NES Ultima Exodus is also notorious for a number of significant bugs, including the absence of an important clue, it being impossible to cancel a character’s turn without wasting it, poorly differentiated character classes, and the lack of some of the monsters of the computer version. These have been fixed in this version. Some other niceties have been added, including character portraits for the people you talk to, which is really going above and beyond for a game like this!
It’s pretty much become the definitive console release of this landmark of computer RPG gaming! You should check it out if you have an interest in these things.
Portopia is the biggest missing piece, to many US enthusiasts, of the history of Japanese gaming. It led to the creation of Dragon Quest, but it had a huge influence all on its own, which can be felt in a wide variety of other Famicom titles, including some that did make it to the US. Why do The Goonies II and Dr. Chaos have those weird room-based adventure sections? It’s because of Portopia, trying to mix its kind of menu-based first-person gameplay with the pre-existing side-scrolling platforming game style popularized by Super Mario Bros. It seemed random to Western players at the time, but Japanese players would have known exactly what those games were trying to do.
We’ve mentioned Jeremy Parish and his various Works projects before, and they’re always interesting and informative, a great antidote to the strident style of many popular Youtubers, and this one is especially important to anyone seeking to understand how the Japanese game industry grew and evolved in the Famicom era.
On Romhack Thursdays, we bring you interesting items from the world of game modifications.
We’re starting another weekly feature on Set Side B, where we try to regularly bring you news on new romhacks and romhack-related items. Big websites sometimes seem like they try to appease publishers, whose good graces they rely upon for news and review copies, by not mentioning hacks too prominently, at least if they’re of console games. Whether this happens, or if it merely seems like it may happen, we don’t ask big publishers for review copies so we don’t have to avoid talking about them, and are free to tell you about the most interesting of these game edits that we can find.
To start us out though, something you’ll find you’ll need if you make heavy use of hacks, are good rom patchers. To shield themselves from legal liability, hack authors usually distribute their modifications through the use of patches, which are in essence lists of modifications that can be applied in an automated way to a source rom file, which you’ll have to source by some other means.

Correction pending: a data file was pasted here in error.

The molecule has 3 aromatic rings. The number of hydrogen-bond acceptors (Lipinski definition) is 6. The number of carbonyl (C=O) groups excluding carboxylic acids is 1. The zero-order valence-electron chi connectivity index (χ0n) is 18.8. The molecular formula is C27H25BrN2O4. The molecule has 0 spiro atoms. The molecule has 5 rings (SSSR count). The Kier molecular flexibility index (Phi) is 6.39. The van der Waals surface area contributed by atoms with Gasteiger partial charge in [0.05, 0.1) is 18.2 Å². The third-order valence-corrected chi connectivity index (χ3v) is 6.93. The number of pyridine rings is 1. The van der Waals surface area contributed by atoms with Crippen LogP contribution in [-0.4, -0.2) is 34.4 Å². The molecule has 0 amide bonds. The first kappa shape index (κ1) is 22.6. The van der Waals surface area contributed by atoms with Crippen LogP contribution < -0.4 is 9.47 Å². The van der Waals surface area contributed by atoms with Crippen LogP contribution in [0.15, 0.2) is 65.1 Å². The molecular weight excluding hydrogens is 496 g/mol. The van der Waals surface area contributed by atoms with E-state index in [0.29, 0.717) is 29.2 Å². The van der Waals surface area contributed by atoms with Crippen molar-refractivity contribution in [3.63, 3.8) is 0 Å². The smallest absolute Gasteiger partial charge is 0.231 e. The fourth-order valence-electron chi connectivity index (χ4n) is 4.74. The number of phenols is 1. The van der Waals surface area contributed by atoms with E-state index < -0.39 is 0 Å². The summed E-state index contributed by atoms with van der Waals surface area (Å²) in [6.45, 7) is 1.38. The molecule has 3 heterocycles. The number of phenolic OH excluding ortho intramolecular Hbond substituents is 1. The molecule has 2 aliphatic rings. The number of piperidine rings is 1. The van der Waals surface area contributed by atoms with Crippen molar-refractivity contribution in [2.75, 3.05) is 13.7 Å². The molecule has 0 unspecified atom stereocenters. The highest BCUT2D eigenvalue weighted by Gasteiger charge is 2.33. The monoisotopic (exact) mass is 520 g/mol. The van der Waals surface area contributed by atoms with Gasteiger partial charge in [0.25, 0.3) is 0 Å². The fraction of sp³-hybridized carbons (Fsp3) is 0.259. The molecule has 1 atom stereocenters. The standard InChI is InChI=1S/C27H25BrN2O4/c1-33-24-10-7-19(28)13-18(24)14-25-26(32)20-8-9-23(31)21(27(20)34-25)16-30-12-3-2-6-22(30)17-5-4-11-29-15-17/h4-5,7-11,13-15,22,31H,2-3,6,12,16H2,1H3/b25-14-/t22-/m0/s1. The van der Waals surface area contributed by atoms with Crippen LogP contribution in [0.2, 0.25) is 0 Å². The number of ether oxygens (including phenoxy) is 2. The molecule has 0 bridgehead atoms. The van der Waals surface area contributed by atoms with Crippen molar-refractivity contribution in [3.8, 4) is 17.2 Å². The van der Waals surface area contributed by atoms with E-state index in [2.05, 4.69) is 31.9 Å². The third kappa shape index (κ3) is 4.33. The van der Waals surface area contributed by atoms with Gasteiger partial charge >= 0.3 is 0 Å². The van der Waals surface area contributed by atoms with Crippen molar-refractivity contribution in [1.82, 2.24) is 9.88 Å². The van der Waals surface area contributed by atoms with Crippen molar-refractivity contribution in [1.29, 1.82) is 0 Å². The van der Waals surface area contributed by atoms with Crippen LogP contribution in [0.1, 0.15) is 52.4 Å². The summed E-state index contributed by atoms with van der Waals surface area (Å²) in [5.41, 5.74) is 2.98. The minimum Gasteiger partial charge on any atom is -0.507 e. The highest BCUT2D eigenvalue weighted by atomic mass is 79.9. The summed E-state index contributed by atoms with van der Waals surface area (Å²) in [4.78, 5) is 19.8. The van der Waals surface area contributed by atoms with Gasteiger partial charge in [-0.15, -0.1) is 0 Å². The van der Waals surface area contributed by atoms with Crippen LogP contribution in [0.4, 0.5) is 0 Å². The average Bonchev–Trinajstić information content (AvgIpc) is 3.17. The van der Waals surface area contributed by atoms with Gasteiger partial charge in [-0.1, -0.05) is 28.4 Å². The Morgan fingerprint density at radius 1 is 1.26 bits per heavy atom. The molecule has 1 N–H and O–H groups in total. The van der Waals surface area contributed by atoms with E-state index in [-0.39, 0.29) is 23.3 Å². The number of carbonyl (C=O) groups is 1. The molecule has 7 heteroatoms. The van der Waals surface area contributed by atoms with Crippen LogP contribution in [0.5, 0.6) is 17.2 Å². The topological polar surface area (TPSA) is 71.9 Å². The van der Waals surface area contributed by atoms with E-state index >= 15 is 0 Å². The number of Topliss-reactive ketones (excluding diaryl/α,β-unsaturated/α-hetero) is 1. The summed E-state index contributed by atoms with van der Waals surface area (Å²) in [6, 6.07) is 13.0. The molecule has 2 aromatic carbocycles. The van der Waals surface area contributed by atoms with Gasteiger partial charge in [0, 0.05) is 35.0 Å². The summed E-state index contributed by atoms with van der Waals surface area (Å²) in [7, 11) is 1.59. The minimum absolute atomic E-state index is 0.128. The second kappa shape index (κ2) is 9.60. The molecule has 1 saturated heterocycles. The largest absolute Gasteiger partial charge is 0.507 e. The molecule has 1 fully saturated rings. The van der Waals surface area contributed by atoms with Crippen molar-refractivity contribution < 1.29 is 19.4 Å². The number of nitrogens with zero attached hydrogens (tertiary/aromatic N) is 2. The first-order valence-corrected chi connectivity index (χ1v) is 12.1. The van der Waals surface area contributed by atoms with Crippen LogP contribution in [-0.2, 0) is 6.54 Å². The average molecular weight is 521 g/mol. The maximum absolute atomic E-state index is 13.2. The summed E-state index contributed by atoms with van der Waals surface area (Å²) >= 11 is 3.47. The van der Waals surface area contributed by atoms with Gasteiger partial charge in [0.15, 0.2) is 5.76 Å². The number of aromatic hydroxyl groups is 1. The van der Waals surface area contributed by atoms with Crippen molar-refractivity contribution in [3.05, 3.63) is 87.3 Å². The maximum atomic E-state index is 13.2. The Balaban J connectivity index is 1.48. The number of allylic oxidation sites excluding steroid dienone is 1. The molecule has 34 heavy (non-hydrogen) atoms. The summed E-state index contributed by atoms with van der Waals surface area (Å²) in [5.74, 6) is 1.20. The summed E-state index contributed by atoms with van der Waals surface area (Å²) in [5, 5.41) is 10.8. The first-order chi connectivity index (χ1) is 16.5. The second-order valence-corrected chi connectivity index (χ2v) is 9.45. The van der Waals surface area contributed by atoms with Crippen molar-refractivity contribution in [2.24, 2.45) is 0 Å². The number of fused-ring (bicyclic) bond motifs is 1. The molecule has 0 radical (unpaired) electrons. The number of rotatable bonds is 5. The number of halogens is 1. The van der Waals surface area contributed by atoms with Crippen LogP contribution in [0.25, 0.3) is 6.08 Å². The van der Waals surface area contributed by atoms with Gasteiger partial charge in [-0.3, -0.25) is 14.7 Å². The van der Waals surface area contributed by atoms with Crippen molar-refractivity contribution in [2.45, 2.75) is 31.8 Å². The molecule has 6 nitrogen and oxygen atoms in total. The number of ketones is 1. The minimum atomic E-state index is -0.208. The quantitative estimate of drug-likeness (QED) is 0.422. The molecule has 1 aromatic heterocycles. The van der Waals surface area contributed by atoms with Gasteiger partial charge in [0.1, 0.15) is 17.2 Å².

Two good such utilities are Floating IPS, which can apply IPS patches, and (the sadly departed) Near’s beat, which can apply BPS patch files. IPS is the most commonly-used utility, and functions mostly as a kind of binary diff, but it’s limited to source files of a maximum size of 16 megabytes, and doesn’t offer any error detection features, so if the file you’re patching isn’t exactly what the patch expects (which happens frequently, as bad dumps or headerless roms often turn up), not only will you end up with a corrupted file, but you won’t even have any indication something has gone wrong-in most cases, you’ll still be told the file patched successfully. BPS is a more intelligently-designed system, and has some error detection built-in.
A new utility that can be of use is “Advanced NES Rom Utility,” a program that can not only apply both IPS and BPS patches but several other types as well, and can also fix many common problems with NES dumps in particular, including fixing checksums and metadata. But patches are usually source platform agnostic, so you might get some use out of it even if NES romhacks are not interesting to you.
Here at Set Side B our purview is “Indie, Retro, Niche,” and we consider romhacks, of the niche, to be among the the nicheist. (Nietzsche-est?) But there are lots of romhacks, with more every day, and most just aren’t that newsworthy.
The linked hack, for Data East’s Famicom McDonalds tie-in game Donald Land, is an attempt by Garrett Gilchrist and Brooklyn Williams to simulate what a Raggedy Ann game from the NES era would have been like, using graphics and characters from different iterations. Here’s a scene with The Greedy, from the feature cartoon, that once inspired many a nightmare: